Allergy shots can’t cure your allergies, but they can really cut down on your symptoms.
The shots are best if you have severe allergies or symptoms that last more than 3 months every year, says Michael Land, MD. They can also help if you can't take allergy medicines because of side effects or interactions with your other medications.
If you have allergies, you might feel like outdoor exercise detracts from your health more than it adds. Exercise is supposed to make you feel good. But if a quick jog or a bike ride leaves you wheezing, sneezing, and feeling miserable for hours afterwards, how healthy can it be?
But all of us -- allergic or not -- need to exercise regularly for our overall health. And the good news is that you can, even if you're exposed to outdoor allergens.
"People with allergies and asthma should be able to...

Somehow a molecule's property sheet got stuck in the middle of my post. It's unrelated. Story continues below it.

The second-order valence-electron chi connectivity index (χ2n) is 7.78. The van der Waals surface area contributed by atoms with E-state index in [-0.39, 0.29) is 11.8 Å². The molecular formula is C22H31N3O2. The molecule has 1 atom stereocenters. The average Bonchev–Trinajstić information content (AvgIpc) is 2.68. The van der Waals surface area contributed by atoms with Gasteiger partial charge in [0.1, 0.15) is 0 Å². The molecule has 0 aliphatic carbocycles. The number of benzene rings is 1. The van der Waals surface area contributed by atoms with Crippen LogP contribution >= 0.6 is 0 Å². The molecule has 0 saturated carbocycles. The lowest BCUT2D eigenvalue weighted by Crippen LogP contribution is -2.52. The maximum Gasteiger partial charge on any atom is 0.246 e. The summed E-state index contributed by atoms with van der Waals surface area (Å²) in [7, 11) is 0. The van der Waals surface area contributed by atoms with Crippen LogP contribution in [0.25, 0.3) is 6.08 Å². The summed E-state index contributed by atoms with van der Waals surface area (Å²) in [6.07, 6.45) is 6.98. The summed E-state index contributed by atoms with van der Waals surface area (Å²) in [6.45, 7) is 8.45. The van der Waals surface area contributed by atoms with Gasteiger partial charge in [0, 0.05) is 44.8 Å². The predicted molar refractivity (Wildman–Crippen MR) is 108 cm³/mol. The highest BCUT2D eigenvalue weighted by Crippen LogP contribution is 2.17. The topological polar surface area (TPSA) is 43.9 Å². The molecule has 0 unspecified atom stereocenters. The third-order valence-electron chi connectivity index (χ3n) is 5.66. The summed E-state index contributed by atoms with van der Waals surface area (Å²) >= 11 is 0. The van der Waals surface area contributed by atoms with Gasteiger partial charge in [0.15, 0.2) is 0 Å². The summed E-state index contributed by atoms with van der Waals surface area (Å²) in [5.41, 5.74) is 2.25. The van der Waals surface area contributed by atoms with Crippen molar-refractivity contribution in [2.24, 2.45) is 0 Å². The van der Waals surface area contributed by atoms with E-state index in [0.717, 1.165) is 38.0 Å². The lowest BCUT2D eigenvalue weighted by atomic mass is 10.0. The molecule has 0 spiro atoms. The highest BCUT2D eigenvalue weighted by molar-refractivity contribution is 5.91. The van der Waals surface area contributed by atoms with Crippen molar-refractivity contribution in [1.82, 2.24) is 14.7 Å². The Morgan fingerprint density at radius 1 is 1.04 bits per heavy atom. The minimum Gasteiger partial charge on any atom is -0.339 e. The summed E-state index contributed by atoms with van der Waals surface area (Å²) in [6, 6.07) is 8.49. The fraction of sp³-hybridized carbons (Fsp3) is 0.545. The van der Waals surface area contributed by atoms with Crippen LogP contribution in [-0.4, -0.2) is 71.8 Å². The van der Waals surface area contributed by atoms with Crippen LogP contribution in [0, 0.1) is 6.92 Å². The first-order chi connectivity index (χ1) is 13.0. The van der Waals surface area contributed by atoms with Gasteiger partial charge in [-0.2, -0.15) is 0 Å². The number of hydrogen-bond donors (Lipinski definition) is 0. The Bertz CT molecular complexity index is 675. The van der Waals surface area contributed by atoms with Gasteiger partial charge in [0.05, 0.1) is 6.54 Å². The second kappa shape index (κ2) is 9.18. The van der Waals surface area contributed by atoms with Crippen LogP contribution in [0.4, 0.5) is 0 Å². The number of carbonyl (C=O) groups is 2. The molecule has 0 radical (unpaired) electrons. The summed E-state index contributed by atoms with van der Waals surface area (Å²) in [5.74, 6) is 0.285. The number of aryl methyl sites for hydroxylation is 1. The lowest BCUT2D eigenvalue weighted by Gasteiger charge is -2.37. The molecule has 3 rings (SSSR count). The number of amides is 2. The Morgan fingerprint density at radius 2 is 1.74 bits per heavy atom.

They are a form of immunotherapy, which teaches your immune system not to overreact to allergy triggers. Each shot contains a little bit of your allergy trigger, like pollen. Over time the dose gets bigger, so your body slowly and safely becomes less sensitive to it.
In the buildup phase, you'll get the shots once or twice a week for a few months. Some people start to feel relief within the first few weeks, though it may take several months.
When you reach the most effective dose, called your maintenance dose, you'll get a shot every 2 to 4 weeks for 3 to 5 years. Eventually, you may not need the shots at all, unless you move to an area where the pollen is different.
In most cases, allergy shots don't cause side effects, other than redness and slight swelling of the skin where you were injected. Because there's a small chance that you could have an allergic reaction, you’ll get allergy shots at a doctor's office and stay there for about 30 minutes afterward.